CH: In making fun of it—the movie is very self-aware. That’s what makes it funny. But is there a balance you have to strike between being self-aware and yanking audience members out of the world?
CM: Absolutely. You’re always trying to keep the stakes high, keep realistic stakes even in an absurd movie. You don’t want people becoming disengaged, or else the emotional stuff doesn’t work and they don’t care about the plot. So yes, it’s like constantly turning dials, keeping the ratio of how silly you can go, how much you can break the fourth wall—there’s a constant balance you’re trying to ride so that the movie still feels enough like a movie. If you can make it feel like the filmmakers care enough about the characters and invest in the overall feeling of it, the audiences will want to go with you for the ride. You give them emotional stakes. We’re the only movie that can do a movie about Batman’s central problem.
CH: You tackle that head-on.
CM: I think it’s important. Hopefully it affects people.
CH: It’s interesting that you take such an overdone mantra of “I work alone” and play it to the full and embrace that, and still have fun with an absurd Batman. Speaking of which, what was the inspiration behind the beat boxing in the movie?
CM: That’s something that Will occasionally did, and I wanted to use it. So when he did the no’s [as Batman throwing a temper tantrum]—you hear in the movie exactly what he did. He just turned the no’s into the beat of the na-na-na-na’s, and I had to use that. He’s so much fun to work with.
CH: Batman kicks ass and defeats bad guys left and right—that’s something that kids can look up to but maybe not quite relate to. Another thing I loved about the movie is that you had Batman being lonely. There’s that scene where all supposed friends from the Justice League ask him to take the picture for them—
CM: I’ve been there.
CH: —and when I saw it, I felt it was so relatable. Was it a concern going into the movie with that idea of making this Batman relatable to kids?
CM: Yeah absolutely. It’s him sitting at home figuring out the right HDMI input. We tried to find those little things to make you understand him—those little cracks, a window into that hurt little kid that’s deep down inside. When the tragedy happened, he armored up and kept everyone at arm’s length. We start to see things that are his vulnerabilities, what he’s trying to hide deep inside—Robin brings that out in him. Like you said with the Justice League, he’s pushed these people away so much that they don’t even consider him part of this club anymore. I think that’s why you can put up with him being this charming-ish jerk because you get these windows into him. You realize there’s something more here and you fall in love with these characters along the way.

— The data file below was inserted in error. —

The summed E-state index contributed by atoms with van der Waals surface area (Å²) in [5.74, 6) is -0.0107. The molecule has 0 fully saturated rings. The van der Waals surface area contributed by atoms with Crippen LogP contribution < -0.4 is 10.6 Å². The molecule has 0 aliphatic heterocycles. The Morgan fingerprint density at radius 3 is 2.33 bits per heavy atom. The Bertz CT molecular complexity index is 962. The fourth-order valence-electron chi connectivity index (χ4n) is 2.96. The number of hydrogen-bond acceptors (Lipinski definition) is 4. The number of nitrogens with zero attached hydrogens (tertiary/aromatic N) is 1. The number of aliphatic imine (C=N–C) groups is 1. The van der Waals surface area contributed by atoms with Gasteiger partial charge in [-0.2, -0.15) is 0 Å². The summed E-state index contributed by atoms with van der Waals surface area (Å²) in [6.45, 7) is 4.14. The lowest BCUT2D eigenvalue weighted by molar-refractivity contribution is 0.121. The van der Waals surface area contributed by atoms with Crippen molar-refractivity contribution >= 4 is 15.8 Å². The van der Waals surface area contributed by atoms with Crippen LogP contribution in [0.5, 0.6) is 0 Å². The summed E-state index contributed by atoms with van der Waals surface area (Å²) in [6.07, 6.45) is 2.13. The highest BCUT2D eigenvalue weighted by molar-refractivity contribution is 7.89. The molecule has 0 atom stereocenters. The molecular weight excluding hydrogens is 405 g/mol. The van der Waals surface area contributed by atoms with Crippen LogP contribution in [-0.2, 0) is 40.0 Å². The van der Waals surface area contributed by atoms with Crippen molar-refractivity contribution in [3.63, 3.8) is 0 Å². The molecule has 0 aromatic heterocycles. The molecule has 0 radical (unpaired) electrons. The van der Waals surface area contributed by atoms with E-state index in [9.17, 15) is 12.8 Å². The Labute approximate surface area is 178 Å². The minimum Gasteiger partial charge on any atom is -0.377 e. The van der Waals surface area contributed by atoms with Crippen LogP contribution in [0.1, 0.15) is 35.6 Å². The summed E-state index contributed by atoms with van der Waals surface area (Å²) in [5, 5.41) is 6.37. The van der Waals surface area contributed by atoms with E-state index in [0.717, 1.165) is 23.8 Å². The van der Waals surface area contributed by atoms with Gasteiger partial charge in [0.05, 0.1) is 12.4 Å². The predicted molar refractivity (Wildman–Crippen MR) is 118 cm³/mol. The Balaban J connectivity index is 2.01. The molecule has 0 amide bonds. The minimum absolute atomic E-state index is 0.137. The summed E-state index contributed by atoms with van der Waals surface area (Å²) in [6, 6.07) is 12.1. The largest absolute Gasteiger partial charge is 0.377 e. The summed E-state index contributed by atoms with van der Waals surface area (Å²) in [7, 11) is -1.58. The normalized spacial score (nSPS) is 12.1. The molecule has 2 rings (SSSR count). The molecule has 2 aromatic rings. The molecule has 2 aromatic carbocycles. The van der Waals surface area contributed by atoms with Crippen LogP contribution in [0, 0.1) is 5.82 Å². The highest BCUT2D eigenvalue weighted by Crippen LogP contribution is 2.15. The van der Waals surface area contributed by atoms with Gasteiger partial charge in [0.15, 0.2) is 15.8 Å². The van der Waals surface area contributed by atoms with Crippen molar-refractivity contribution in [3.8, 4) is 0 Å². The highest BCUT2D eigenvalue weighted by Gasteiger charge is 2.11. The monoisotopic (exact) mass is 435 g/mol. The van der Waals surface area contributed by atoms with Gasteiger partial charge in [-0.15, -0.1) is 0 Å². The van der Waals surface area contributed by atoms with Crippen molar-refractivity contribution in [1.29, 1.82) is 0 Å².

CH: If you can go back to the Chris at the age when he would have been playing with Legos to tell him a little about his future and give him advice, what would it be?
CM: Keep up the hard work. Especially when you want to do something like making movies, it’s a struggle. You never know if you’re ever going to do it or get there. For me I was really hard on myself as a kid. Some of that was good, because it pushed me, but for a lot of it I ended up beating myself up. You think the goals are totally unattainable, or maybe the people around you are telling you that it’s going to be hard and you’re never going to make it. I would say, just stick with it. Enjoy the ride. A big part of when you push yourself too hard is you don’t get to enjoy the ride. And even though it gets hard you should still enjoy all the people around you. Keep doing the hard work, but don’t beat yourself up. This is fun. And you will get there.
“The LEGO Batman Movie” flies into theaters Feb. 10!
Edited and condensed for clarity.